- "Das Weib soll nicht gelehrt seyn": Konfessionell geprägte Frauenbilder, Frauenbildung und weibliche Lebensentwürfe von der Reformation bis zum frühen 20. Jahrhundert: Eine Fallanalyse am regionalen Beispiel der Grafschaft Oldenburg und des Niederstifts Münster, seit 1774/1803 Herzogtum Oldenburg by Maria Anna Zumholz
What kind of education would best prepare girls and young women to care for hearth and home, to raise God-fearing and moral children? Do women teachers provide the best instruction for girls and young women? How should girls' education differ from boys' education? In 1808 as part of these debates and discussions, Dr. Friedrich Reinhard Ricklefs, the Protestant director of the Oldenburg Secondary School, argued Das Weib soll nicht gelehrt seyn [No learned women! directly: the woman should not be learned]. Anna Maria Zumbolz takes this phrase as the title of her book, and it also reflects the book's focus on drawing together commentary on girls' and women's education from the Reformation period to the present.
A through-line in her work is the change wrought in the gender order, or in her words the "gender anthropology," as a result of the Reformation. Martin Luther's criticism of celibacy and belief that celibacy was impossible shaped his judgment that all must marry. Within marriage or within families, women were to subordinate themselves to men. Thus, the Reformation closed off the most important path to a life independent of male family control as a member of a women's religious order. In her view, Martin Luther "denied women a choice between different forms of life, the possibility of professional activity." Furthermore, in her argument, Martin Luther "laid the foundation for the ideal of the bürgerlich-patriarchal [End Page 560] marriage" as well as the "negative image of the useless old maid." In these ways, the Reformation, was a "story of loss for women" [Verlustgeschichte für Frauen] (p. 421).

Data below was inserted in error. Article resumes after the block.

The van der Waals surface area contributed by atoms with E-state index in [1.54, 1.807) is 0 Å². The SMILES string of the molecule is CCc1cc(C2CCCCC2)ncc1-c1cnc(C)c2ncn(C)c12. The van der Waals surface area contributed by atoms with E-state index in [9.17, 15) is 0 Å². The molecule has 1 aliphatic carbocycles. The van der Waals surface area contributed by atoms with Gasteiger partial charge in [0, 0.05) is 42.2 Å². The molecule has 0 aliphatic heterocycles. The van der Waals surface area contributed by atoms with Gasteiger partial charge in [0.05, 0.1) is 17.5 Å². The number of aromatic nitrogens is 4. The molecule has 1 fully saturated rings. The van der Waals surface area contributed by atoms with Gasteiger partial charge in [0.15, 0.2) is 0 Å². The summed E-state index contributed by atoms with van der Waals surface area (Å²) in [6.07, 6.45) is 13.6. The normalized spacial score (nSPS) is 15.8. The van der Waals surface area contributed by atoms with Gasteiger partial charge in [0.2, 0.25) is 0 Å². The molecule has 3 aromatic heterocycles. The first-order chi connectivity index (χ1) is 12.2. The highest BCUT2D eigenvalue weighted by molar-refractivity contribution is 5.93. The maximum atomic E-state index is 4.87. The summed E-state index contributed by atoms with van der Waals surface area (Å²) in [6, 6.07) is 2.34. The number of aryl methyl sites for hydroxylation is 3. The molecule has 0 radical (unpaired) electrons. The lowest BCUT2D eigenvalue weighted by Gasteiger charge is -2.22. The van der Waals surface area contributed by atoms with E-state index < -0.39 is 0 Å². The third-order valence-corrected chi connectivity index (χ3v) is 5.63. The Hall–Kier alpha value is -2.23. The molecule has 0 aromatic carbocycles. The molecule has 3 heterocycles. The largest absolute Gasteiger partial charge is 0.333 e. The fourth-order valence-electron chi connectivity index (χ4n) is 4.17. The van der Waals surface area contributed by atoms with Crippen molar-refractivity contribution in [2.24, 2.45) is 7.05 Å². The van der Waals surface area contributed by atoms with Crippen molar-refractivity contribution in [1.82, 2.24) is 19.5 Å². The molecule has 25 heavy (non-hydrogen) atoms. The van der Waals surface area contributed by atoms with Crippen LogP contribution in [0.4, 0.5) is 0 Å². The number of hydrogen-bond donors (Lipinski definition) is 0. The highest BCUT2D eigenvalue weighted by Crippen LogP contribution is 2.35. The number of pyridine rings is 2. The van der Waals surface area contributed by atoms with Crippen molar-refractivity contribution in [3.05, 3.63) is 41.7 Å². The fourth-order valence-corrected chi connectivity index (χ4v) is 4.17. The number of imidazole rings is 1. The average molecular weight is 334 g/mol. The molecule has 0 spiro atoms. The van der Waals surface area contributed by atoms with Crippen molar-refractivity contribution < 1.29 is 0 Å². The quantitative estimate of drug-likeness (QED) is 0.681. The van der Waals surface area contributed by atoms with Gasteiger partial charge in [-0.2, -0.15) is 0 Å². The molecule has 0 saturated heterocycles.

Taking the region of Oldenburger Land as her focus, Zumholz contrasts the Protestant emphasis on preparing women only for motherhood with the Catholic views that often seem to open up other possibilities for women to choose a respectable life outside of the family home. Zumholz finds countless examples of Catholics arguing that women best understand girls, and women make for the best teachers, even the best principals of schools. In this way, the Catholic Church offered women the possibility of real leadership in religious and educational institutions. Zumholz argues persuasively that Catholic institutions allowed for a professional life in the educational and caring professions that was not open to most Protestant women in the early modern period. Buttressing her primary source analysis with the arguments of Relinde Meiwes in 'Arbeiterinnen des Herrn': Katholische Frauenkongregationen im 19. Jahrhundert (2000), Zumholz interprets a range of Oldenburger Land religious orders and congregations as offering opportunities for fulfilling a professional life for women outside of marriage and family. She goes so far as to see early modern orders and congregations like the Ursulines and the Augustiner Chorfrauen "advocating for the interests of women" and "opening the opportunity for women to lead an independent and self-determined [selbstbestimmtes] life" (p. 422).
The first chapter introduces the main themes and contrasts the twentieth-century claims of a "Catholic Bildungs-deficit" with fact that for girls, by the twentieth century, Oldenburger Land instead had a "Protestant Bildungs-deficit." Chapter two focuses on gender, education, and religion in the Reformation period and chapter three focuses on those subjects in early modern Oldenburger Land. Chapter four considers the images of women and women's education, and chapter five discusses the ways that these images shaped women's professional opportunities. A conclusion in chapter six sums up the main points of the book. Throughout the book are photos, maps, images, tables, and primary sources. The...